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via The Idea Farm

Category: Digital Media, Investing

Please use the comments to demonstrate your own ignorance, unfamiliarity with empirical data and lack of respect for scientific knowledge. Be sure to create straw men and argue against things I have neither said nor implied. If you could repeat previously discredited memes or steer the conversation into irrelevant, off topic discussions, it would be appreciated. Lastly, kindly forgo all civility in your discourse . . . you are, after all, anonymous.

7 Responses to “Global Cape: Europe Cheap, USA Dear”

  1. ZevCapital says:

    Wow, what a great view of the world. There are some strong geopolitical reasons to get long Greece, Argentina, Italy, Spain, and Portugal.
    If the US is going to be more active in pursuing bilateral relations with sovereign countries in the European periphery, Italy and Spain are looking like screaming buys. Might be the most difficult buy in history but the best trades always feel that way.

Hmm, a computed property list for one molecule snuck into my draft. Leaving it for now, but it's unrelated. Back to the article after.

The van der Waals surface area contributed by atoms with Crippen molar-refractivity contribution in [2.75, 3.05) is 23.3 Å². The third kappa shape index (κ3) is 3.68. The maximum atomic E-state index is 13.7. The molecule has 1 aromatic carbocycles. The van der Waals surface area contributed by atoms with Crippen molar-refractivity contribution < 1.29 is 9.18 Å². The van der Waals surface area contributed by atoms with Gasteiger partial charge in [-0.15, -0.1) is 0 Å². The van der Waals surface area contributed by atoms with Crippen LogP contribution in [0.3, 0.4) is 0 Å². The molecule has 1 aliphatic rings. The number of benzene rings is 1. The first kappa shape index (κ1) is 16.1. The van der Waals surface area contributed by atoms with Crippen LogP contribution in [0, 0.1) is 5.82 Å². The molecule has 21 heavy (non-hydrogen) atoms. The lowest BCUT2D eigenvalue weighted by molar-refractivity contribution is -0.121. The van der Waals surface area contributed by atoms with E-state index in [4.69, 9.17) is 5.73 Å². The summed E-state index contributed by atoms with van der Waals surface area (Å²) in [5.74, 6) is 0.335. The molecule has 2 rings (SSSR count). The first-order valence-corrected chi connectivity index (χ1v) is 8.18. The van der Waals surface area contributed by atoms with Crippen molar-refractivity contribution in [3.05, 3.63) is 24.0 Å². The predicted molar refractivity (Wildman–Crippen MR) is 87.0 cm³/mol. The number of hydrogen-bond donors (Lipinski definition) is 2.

Permabears can commence ad hominem attacks now.

  2. Chief Tomahawk says:

    http://en.wikipedia.org/wiki/Aussie_Aussie_Aussie,_Oi_Oi_Oi

    Yeeessshhhhh!!!!!

    That Auzzie dollar/greenback cross in the last 3 months = not too ‘good’day’ mate.

  3. Triffy says:

    An unlabeled chart! I have no idea what it means.

  4. Iamthe50percent says:

    Now to demonstrate my complete ignorance as requested by our host:

    Based on gut alone, buy Italy. It’s a crazy place, but they always muddle through. I’d much rather invest in Italy than Russia for the same CAPE.

    And in Germany, where unions, management, and the government work together to keep the economy going. Compare that to here and ask why returns here are nearly half Germany’s. I’ve got my money where my mouth is with a large stake in Volkswagen. The dividend tax is a pain, though. They need a better tax treaty with the US to exempt IRA’s. Maybe they feel they have enough investment.

    • Alain says:

      At a quick glance Volkswagen is crazy cheap. Trading at a P/E of 3.5 and 12 month forward P/E of 6.5. Their peers such as Ford trade in the 10 to 12 range. Can’t see any reason in particular why the disconnect between the two.